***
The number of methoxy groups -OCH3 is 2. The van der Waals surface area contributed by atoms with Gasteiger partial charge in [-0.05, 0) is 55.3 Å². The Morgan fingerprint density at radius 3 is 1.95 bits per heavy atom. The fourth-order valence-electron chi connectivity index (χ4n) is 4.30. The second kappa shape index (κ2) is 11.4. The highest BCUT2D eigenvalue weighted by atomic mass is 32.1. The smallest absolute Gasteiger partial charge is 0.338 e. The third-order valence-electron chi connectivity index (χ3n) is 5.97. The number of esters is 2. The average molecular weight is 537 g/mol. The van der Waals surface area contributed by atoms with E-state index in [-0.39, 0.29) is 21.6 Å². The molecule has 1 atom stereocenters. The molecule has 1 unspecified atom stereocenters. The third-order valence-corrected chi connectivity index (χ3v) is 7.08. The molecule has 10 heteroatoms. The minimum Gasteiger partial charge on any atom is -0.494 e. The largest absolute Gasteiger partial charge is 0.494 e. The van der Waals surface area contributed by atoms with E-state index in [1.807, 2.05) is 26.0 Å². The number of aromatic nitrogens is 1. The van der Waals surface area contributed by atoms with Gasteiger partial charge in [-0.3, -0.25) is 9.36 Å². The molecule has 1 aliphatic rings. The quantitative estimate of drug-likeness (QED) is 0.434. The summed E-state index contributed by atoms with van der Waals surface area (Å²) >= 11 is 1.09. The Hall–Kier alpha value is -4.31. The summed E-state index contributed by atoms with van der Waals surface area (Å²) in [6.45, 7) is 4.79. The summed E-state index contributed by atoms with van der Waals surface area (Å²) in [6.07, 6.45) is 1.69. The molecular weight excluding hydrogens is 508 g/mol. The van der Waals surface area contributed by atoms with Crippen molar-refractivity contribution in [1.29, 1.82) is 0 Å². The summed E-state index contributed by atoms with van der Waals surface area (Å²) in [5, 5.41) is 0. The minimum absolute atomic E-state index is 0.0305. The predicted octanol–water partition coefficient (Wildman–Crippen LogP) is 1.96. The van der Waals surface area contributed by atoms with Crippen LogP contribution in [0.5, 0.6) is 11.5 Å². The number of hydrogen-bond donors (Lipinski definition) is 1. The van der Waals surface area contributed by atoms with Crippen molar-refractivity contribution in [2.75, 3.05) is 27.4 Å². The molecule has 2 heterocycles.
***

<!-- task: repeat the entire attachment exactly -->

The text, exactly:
The number of methoxy groups -OCH3 is 2. The van der Waals surface area contributed by atoms with Gasteiger partial charge in [-0.05, 0) is 55.3 Å². The Morgan fingerprint density at radius 3 is 1.95 bits per heavy atom. The fourth-order valence-electron chi connectivity index (χ4n) is 4.30. The second kappa shape index (κ2) is 11.4. The highest BCUT2D eigenvalue weighted by atomic mass is 32.1. The smallest absolute Gasteiger partial charge is 0.338 e. The third-order valence-electron chi connectivity index (χ3n) is 5.97. The number of esters is 2. The average molecular weight is 537 g/mol. The van der Waals surface area contributed by atoms with E-state index in [-0.39, 0.29) is 21.6 Å². The molecule has 1 atom stereocenters. The molecule has 1 unspecified atom stereocenters. The third-order valence-corrected chi connectivity index (χ3v) is 7.08. The molecule has 10 heteroatoms. The minimum Gasteiger partial charge on any atom is -0.494 e. The largest absolute Gasteiger partial charge is 0.494 e. The van der Waals surface area contributed by atoms with E-state index in [1.807, 2.05) is 26.0 Å². The number of aromatic nitrogens is 1. The van der Waals surface area contributed by atoms with Gasteiger partial charge in [-0.3, -0.25) is 9.36 Å². The molecule has 1 aliphatic rings. The quantitative estimate of drug-likeness (QED) is 0.434. The summed E-state index contributed by atoms with van der Waals surface area (Å²) >= 11 is 1.09. The Hall–Kier alpha value is -4.31. The summed E-state index contributed by atoms with van der Waals surface area (Å²) in [6.45, 7) is 4.79. The summed E-state index contributed by atoms with van der Waals surface area (Å²) in [6.07, 6.45) is 1.69. The molecular weight excluding hydrogens is 508 g/mol. The van der Waals surface area contributed by atoms with Crippen molar-refractivity contribution in [1.29, 1.82) is 0 Å². The summed E-state index contributed by atoms with van der Waals surface area (Å²) in [5, 5.41) is 0. The minimum absolute atomic E-state index is 0.0305. The predicted octanol–water partition coefficient (Wildman–Crippen LogP) is 1.96. The van der Waals surface area contributed by atoms with Crippen LogP contribution in [0.5, 0.6) is 11.5 Å². The number of hydrogen-bond donors (Lipinski definition) is 1. The van der Waals surface area contributed by atoms with Crippen molar-refractivity contribution in [2.75, 3.05) is 27.4 Å². The molecule has 2 heterocycles.